Wednesday, December 15, 2010

 

"It's Not the Dark Side. It Just Sucks."

This comment by Dr. Crazy about yesterday's post stuck with me. In explaining – very clearly – why she refused to move into administration, she noted that much of what attracted her to academia is precisely what keeps her out of administration. Instead of teaching and doing research, both of which she enjoys, she'd have to spend her time in committee meetings and dealing with recalcitrant colleagues. Plus, she'd have to do it eight-plus hours a day, five days a week, twelve months a year.

Some other commenters made similar points, if with different emphases. One put it quite bluntly, asking just what, exactly, makes this job worth doing.

I had to think about that one for a while.

It's certainly true that the day-to-day work of deaning is very different from the day-to-day work of faculty. There's far less autonomy, whether in terms of choosing tasks, making decisions, or even setting your own schedule. I didn't realize how much I valued time flexibility until I had lost it. Suddenly even banal stuff like oil changes and haircuts took planning.

Several people mentioned a lack of mentoring, which I've absolutely found to be true. Even more astonishing to me was how quickly people expected me to know things. I got asked “what's the procedure for...?” for things I didn't even know happened. (I also got the opposite – “how was this decision made?” – whenever someone didn't like the answer.)

Academic culture tolerates a level of open insubordination and contrapower harassment that simply does not exist in any other established field. That can be rough on neophytes. Reading the blogs, you'd think that so many “gadflies” would made academia the sanest, justest workplace in the whole wide world.

I'll just let that one sink in for a minute.

Worse, new deans and chairs often discover, sometimes quite quickly, that many people with lingering grievances against an institution or an entire industry will treat you as a synecdoche, and unload on you. I get this on the blogs all the time. As the only academic administrator who actually writes about adjunctification in a serious and sustained way, I get treated as some sort of class enemy by armies of embittered adjunct activists. They're deeply wrong – anyone who has read my stuff for the last several years knows that I'm opposed to the tenure/adjunct dyad, and anyone who works with me IRL wouldn't recognize the caricatures – but the libel serves a political purpose, so it survives. Someone has to be the common enemy, whether he’s actually an enemy or not.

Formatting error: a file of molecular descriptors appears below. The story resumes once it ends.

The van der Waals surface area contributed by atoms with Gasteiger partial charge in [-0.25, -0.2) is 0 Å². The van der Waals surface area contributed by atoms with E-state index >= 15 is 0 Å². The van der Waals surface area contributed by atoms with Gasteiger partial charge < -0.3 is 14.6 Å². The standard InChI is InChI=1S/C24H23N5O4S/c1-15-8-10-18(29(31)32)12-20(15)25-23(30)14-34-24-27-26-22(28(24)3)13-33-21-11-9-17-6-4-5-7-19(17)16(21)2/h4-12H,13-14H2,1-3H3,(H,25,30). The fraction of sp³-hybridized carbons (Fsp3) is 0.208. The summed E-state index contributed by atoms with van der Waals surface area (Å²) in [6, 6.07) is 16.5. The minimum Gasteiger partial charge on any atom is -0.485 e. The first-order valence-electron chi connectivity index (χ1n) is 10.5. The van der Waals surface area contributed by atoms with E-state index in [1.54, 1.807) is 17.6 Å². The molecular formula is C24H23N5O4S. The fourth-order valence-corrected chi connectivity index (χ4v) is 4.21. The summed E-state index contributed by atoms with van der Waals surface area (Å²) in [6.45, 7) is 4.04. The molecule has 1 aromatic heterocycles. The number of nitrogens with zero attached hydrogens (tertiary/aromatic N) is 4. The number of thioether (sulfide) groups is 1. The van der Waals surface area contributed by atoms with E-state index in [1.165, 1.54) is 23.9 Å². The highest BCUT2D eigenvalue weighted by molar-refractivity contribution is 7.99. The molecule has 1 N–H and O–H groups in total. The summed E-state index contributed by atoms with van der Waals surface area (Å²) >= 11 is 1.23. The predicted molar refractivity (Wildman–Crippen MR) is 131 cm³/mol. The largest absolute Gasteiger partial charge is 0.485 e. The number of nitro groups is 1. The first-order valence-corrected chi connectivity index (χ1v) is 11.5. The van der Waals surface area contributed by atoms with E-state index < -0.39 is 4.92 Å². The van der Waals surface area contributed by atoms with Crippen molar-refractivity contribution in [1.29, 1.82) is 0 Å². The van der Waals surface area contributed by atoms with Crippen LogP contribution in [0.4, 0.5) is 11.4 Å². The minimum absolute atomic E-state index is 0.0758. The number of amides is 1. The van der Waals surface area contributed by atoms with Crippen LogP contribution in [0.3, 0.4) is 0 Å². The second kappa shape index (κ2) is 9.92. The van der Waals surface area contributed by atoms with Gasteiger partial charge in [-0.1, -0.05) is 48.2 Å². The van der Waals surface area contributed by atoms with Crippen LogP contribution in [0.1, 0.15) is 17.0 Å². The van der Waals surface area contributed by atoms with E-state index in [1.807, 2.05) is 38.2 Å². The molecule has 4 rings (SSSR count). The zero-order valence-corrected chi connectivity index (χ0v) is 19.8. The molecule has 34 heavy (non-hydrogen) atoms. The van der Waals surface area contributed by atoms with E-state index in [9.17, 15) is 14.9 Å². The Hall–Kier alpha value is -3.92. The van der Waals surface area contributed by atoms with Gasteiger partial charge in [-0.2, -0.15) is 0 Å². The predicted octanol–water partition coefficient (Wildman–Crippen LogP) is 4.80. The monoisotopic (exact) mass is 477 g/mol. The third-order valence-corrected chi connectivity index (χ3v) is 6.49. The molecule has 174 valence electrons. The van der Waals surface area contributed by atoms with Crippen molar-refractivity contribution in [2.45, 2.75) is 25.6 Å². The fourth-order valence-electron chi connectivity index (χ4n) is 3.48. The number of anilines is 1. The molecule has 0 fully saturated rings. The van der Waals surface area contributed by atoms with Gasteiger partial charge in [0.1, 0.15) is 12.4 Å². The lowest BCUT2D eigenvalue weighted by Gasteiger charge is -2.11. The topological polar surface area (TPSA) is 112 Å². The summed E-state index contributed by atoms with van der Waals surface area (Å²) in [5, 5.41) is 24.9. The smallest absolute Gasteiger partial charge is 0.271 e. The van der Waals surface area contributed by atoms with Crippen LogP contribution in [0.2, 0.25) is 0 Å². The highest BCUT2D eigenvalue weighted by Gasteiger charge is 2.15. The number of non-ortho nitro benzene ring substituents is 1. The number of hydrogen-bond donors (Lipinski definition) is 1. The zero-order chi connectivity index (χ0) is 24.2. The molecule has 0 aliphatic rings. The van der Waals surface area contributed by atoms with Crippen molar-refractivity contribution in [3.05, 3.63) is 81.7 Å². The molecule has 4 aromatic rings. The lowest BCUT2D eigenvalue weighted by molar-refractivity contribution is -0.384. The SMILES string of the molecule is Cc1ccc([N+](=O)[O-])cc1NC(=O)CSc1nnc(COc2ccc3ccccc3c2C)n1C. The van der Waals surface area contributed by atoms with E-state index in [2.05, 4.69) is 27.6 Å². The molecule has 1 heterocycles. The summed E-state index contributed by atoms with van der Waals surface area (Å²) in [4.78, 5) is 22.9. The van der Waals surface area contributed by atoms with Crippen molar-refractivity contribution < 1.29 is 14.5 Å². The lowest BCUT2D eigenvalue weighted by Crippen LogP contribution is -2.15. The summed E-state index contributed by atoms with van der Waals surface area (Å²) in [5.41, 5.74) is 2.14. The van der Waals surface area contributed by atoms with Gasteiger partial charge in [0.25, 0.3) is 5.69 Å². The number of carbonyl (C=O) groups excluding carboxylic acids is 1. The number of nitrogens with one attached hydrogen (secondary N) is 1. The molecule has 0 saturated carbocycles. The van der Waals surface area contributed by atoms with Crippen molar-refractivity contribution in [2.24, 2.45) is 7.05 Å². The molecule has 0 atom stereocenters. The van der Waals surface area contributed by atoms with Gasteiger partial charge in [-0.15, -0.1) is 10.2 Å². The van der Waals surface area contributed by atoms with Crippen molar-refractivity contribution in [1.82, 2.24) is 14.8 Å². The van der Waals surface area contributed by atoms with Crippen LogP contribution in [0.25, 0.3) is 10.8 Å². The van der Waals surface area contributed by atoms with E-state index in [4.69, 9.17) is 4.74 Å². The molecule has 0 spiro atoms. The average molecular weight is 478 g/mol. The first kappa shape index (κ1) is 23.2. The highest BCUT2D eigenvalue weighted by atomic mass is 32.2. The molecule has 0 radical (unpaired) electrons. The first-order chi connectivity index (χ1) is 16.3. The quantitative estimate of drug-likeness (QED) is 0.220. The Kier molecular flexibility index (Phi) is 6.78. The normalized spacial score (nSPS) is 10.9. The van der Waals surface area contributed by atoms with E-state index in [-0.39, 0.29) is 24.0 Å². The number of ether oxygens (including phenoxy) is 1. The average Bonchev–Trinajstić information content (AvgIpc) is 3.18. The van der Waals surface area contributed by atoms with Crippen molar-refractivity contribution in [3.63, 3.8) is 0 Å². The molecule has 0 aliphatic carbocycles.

Similar things happen on campus. If you like being accused of things you had no part in doing, go into administration. If I had a nickel for every conversation that went like this:

Prof: Why did you make this awful decision?

Me: I didn’t. One of my predecessors did. In 1980.

Prof: Well, The Administration did this...

I’d be a wealthy man.

So with all of that said, why do I keep doing this? And would I encourage others to do it too?

For all the doom and gloom above, I actually like my job most of the time.

Some of that is location-specific. It took a couple of tries to find the right college. Some wells are simply toxic, and need to be abandoned. There is such a thing as cutting losses.

But some of it is real gratification at seeing a culture change for the better.

Success in administrative roles is often more vicarious and subtle than in the classroom. My most satisfying moments are when people realize that the climate has changed to the point that it has become safe to act as their best selves, rather than cowering in fear of the next (often sideways) attack. When I see people actually tell truths, rather than adopting the usual poses, I see it as a win. When people come out of their silos and work in productive collaborations that they simply would not have a few years ago, it’s a win.